Regulatory Flexibility Act

Because no notice of proposed rulemaking is required, the provisions of the Regulatory Flexibility Act (5 U.S.C. 601 et seq.) do not apply.

Executive Order 12866

CBP has determined that this document is not a regulation or rule subject to the provisions of Executive Order 12866 of September 30, 1993 (58 FR 51735, October 4, 1993), because it pertains to a foreign affairs function of the United States, as described above, and therefore is specifically exempted by section 3(d)(2) of Executive Order 12866.

Signing Authority

This regulation is being issued in accordance with 19 CFR 0.1(a)(1), pertaining to the Secretary of the Treasury's authority (or that of his/her delegate) to approve regulations related to customs revenue functions.

Start List of Subjects

List of Subjects in 19 CFR Part 12

  • Cultural property
  • Customs duties and inspection
  • Imports
  • Prohibited merchandise
End List of Subjects

Amendment to CBP Regulations

For the reasons set forth above, part 12 of title 19 of the Code of Federal Regulations (19 CFR part 12), is amended as set forth below:

Start Part

PART 12—SPECIAL CLASSES OF MERCHANDISE

End Part Start Amendment Part

1. The general authority citation for part 12 continues to read, and the specific authority for § 12.104k is added to read, as follows:

End Amendment Part Start Authority

Authority: 5 U.S.C. 301; 19 U.S.C. 66, 1202 (General Note 3(i), Harmonized Tariff Schedule of the United States (HTSUS)), 1624;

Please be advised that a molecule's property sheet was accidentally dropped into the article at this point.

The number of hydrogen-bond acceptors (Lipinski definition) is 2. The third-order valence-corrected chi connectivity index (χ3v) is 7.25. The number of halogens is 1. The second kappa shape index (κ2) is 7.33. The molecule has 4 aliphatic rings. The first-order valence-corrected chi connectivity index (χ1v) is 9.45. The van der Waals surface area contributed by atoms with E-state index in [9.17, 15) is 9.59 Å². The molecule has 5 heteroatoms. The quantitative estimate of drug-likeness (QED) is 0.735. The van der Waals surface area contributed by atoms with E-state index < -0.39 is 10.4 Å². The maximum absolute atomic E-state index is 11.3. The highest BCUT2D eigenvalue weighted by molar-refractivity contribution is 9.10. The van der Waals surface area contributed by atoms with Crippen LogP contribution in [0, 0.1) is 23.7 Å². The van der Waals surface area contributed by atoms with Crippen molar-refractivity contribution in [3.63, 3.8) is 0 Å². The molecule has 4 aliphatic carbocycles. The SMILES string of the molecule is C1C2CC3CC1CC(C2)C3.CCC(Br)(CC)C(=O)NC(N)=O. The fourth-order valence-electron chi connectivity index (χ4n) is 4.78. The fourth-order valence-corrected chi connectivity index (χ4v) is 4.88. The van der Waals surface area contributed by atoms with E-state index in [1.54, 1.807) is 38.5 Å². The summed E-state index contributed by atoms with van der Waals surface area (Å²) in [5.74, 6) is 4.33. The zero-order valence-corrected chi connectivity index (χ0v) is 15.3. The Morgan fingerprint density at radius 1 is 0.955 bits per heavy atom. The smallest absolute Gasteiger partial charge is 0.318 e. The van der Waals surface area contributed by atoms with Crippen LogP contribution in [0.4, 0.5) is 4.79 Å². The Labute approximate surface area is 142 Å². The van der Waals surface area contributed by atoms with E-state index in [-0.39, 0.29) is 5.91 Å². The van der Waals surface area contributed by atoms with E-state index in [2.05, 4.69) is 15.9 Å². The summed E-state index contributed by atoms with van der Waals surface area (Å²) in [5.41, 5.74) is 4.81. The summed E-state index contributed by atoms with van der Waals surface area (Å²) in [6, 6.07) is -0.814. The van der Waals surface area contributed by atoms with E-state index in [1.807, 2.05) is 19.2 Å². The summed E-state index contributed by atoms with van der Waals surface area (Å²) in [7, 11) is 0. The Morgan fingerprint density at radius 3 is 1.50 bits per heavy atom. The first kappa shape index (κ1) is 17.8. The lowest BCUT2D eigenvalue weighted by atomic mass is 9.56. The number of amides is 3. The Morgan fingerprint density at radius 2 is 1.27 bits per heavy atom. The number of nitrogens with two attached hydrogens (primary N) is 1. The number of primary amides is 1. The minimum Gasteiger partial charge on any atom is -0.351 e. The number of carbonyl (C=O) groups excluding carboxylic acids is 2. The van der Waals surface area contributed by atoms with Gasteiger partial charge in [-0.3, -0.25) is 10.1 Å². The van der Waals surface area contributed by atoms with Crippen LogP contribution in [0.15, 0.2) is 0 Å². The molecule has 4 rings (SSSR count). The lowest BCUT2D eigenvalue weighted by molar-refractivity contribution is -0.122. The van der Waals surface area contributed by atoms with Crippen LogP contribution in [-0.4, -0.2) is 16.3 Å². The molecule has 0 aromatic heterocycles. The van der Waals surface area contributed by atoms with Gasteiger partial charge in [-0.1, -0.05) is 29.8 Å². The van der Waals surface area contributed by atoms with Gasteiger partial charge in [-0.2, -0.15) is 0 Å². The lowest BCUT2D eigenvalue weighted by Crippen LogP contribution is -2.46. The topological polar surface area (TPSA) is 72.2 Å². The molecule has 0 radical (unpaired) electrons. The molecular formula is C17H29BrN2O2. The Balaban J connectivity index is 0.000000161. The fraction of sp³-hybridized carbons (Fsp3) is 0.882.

End Authority
* * * * *

Section 12.104k also issued under Pub. L. 114-151, 130 Stat. 369; 19 U.S.C. 2612;

* * * * *
Start Amendment Part

2. Add § 12.104k to read as follows:

End Amendment Part
Emergency protection for Syrian cultural antiquities.

(a) Restriction. Importation of archaeological or ethnological material of Syria is restricted pursuant to the Protect and Preserve International Cultural Property Act (Pub. L. 114-151) and section 304 of the Convention on Cultural Property Implementation Act (19 U.S.C. 2603), unless a restriction is waived pursuant to section 3(c) of the Protect and Preserve International Cultural Property Act.

(b) Description of restricted material. The term “archaeological or ethnological material of Syria” means cultural property as defined in section 302 of the Convention on Cultural Property Implementation Act (19 U.S.C. 2601) that is unlawfully removed from Syria on or after March 15, 2011. CBP Decision 16-10 sets forth the Designated List of Archaeological and Ethnological Material of Syria that describes the types of objects or categories of Start Printed Page 53921archaeological or ethnological material that are subject to import restrictions.

Start Signature

R. Gil Kerlikowske,

Commissioner, U.S. Customs and Border Protection.

Approved: August 11, 2016.

Timothy E. Skud,

Deputy Assistant Secretary of the Treasury.

End Signature End Supplemental Information

[FR Doc. 2016-19491 Filed 8-11-16; 4:15 pm]

BILLING CODE 9111-14-P